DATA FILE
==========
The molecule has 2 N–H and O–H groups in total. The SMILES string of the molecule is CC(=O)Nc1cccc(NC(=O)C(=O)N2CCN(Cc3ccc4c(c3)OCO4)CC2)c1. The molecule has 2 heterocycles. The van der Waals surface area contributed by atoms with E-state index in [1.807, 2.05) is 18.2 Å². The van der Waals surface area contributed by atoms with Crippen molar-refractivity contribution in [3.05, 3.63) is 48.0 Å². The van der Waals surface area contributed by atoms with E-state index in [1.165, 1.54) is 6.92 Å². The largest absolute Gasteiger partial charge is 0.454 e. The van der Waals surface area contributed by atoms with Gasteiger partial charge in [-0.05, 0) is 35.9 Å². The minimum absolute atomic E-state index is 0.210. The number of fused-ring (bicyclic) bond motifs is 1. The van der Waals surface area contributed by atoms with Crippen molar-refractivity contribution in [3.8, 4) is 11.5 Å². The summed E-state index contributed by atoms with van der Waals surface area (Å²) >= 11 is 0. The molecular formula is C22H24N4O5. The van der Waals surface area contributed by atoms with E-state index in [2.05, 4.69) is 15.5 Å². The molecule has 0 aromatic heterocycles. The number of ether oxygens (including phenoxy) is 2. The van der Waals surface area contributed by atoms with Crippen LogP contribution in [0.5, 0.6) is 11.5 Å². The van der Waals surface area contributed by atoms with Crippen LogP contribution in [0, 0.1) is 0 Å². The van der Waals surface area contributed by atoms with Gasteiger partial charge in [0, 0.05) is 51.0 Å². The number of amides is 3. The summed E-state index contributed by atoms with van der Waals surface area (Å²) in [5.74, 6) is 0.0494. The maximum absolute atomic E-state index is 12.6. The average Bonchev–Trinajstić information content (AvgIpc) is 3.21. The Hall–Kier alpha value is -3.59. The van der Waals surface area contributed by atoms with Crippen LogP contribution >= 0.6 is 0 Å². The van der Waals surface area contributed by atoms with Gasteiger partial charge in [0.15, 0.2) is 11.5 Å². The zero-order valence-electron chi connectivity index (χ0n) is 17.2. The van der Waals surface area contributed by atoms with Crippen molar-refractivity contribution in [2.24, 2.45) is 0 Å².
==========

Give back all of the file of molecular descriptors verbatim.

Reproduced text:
The molecule has 2 N–H and O–H groups in total. The SMILES string of the molecule is CC(=O)Nc1cccc(NC(=O)C(=O)N2CCN(Cc3ccc4c(c3)OCO4)CC2)c1. The molecule has 2 heterocycles. The van der Waals surface area contributed by atoms with E-state index in [1.807, 2.05) is 18.2 Å². The van der Waals surface area contributed by atoms with Crippen molar-refractivity contribution in [3.05, 3.63) is 48.0 Å². The van der Waals surface area contributed by atoms with E-state index in [1.165, 1.54) is 6.92 Å². The largest absolute Gasteiger partial charge is 0.454 e. The van der Waals surface area contributed by atoms with Gasteiger partial charge in [-0.05, 0) is 35.9 Å². The minimum absolute atomic E-state index is 0.210. The number of fused-ring (bicyclic) bond motifs is 1. The van der Waals surface area contributed by atoms with Crippen molar-refractivity contribution in [3.8, 4) is 11.5 Å². The summed E-state index contributed by atoms with van der Waals surface area (Å²) >= 11 is 0. The molecular formula is C22H24N4O5. The van der Waals surface area contributed by atoms with E-state index in [2.05, 4.69) is 15.5 Å². The molecule has 0 aromatic heterocycles. The number of ether oxygens (including phenoxy) is 2. The van der Waals surface area contributed by atoms with Crippen LogP contribution in [0.5, 0.6) is 11.5 Å². The van der Waals surface area contributed by atoms with Crippen LogP contribution in [0, 0.1) is 0 Å². The van der Waals surface area contributed by atoms with Gasteiger partial charge in [0, 0.05) is 51.0 Å². The number of amides is 3. The summed E-state index contributed by atoms with van der Waals surface area (Å²) in [5.74, 6) is 0.0494. The maximum absolute atomic E-state index is 12.6. The average Bonchev–Trinajstić information content (AvgIpc) is 3.21. The Hall–Kier alpha value is -3.59. The van der Waals surface area contributed by atoms with Crippen LogP contribution >= 0.6 is 0 Å². The van der Waals surface area contributed by atoms with Gasteiger partial charge in [0.15, 0.2) is 11.5 Å². The zero-order valence-electron chi connectivity index (χ0n) is 17.2. The van der Waals surface area contributed by atoms with Crippen molar-refractivity contribution in [2.24, 2.45) is 0 Å².